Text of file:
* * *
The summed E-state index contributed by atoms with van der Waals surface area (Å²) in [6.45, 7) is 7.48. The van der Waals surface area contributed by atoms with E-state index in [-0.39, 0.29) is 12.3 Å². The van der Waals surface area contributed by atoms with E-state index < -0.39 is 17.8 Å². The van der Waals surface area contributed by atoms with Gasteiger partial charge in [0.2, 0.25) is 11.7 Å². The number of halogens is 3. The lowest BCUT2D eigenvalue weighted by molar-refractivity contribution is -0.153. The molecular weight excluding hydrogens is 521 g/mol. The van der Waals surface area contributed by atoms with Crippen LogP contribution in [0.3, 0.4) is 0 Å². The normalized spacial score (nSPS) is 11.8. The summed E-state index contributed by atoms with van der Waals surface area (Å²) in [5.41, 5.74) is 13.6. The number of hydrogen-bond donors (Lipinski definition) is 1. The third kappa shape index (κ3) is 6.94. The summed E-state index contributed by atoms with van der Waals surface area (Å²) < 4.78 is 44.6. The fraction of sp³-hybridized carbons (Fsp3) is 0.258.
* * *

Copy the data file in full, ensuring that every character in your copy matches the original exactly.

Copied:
The summed E-state index contributed by atoms with van der Waals surface area (Å²) in [6.45, 7) is 7.48. The van der Waals surface area contributed by atoms with E-state index in [-0.39, 0.29) is 12.3 Å². The van der Waals surface area contributed by atoms with E-state index < -0.39 is 17.8 Å². The van der Waals surface area contributed by atoms with Gasteiger partial charge in [0.2, 0.25) is 11.7 Å². The number of halogens is 3. The lowest BCUT2D eigenvalue weighted by molar-refractivity contribution is -0.153. The molecular weight excluding hydrogens is 521 g/mol. The van der Waals surface area contributed by atoms with Crippen LogP contribution in [0.3, 0.4) is 0 Å². The normalized spacial score (nSPS) is 11.8. The summed E-state index contributed by atoms with van der Waals surface area (Å²) in [5.41, 5.74) is 13.6. The number of hydrogen-bond donors (Lipinski definition) is 1. The third kappa shape index (κ3) is 6.94. The summed E-state index contributed by atoms with van der Waals surface area (Å²) < 4.78 is 44.6. The fraction of sp³-hybridized carbons (Fsp3) is 0.258.